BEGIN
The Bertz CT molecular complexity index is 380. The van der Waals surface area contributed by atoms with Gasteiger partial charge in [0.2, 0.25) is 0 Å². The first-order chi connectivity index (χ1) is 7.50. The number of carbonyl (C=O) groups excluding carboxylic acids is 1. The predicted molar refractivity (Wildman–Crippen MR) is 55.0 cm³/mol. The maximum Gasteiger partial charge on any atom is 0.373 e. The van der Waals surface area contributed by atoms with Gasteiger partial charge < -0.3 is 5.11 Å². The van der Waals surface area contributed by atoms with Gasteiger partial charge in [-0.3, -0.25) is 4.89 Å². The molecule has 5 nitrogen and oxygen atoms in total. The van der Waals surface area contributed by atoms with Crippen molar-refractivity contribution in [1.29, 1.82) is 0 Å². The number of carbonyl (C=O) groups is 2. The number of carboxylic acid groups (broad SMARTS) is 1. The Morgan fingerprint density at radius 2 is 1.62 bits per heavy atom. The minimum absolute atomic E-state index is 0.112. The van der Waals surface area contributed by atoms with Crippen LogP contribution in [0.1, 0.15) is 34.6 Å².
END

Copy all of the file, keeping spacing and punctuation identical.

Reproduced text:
The Bertz CT molecular complexity index is 380. The van der Waals surface area contributed by atoms with Gasteiger partial charge in [0.2, 0.25) is 0 Å². The first-order chi connectivity index (χ1) is 7.50. The number of carbonyl (C=O) groups excluding carboxylic acids is 1. The predicted molar refractivity (Wildman–Crippen MR) is 55.0 cm³/mol. The maximum Gasteiger partial charge on any atom is 0.373 e. The van der Waals surface area contributed by atoms with Gasteiger partial charge < -0.3 is 5.11 Å². The van der Waals surface area contributed by atoms with Gasteiger partial charge in [-0.3, -0.25) is 4.89 Å². The molecule has 5 nitrogen and oxygen atoms in total. The van der Waals surface area contributed by atoms with Crippen molar-refractivity contribution in [1.29, 1.82) is 0 Å². The number of carbonyl (C=O) groups is 2. The number of carboxylic acid groups (broad SMARTS) is 1. The Morgan fingerprint density at radius 2 is 1.62 bits per heavy atom. The minimum absolute atomic E-state index is 0.112. The van der Waals surface area contributed by atoms with Crippen LogP contribution in [0.1, 0.15) is 34.6 Å².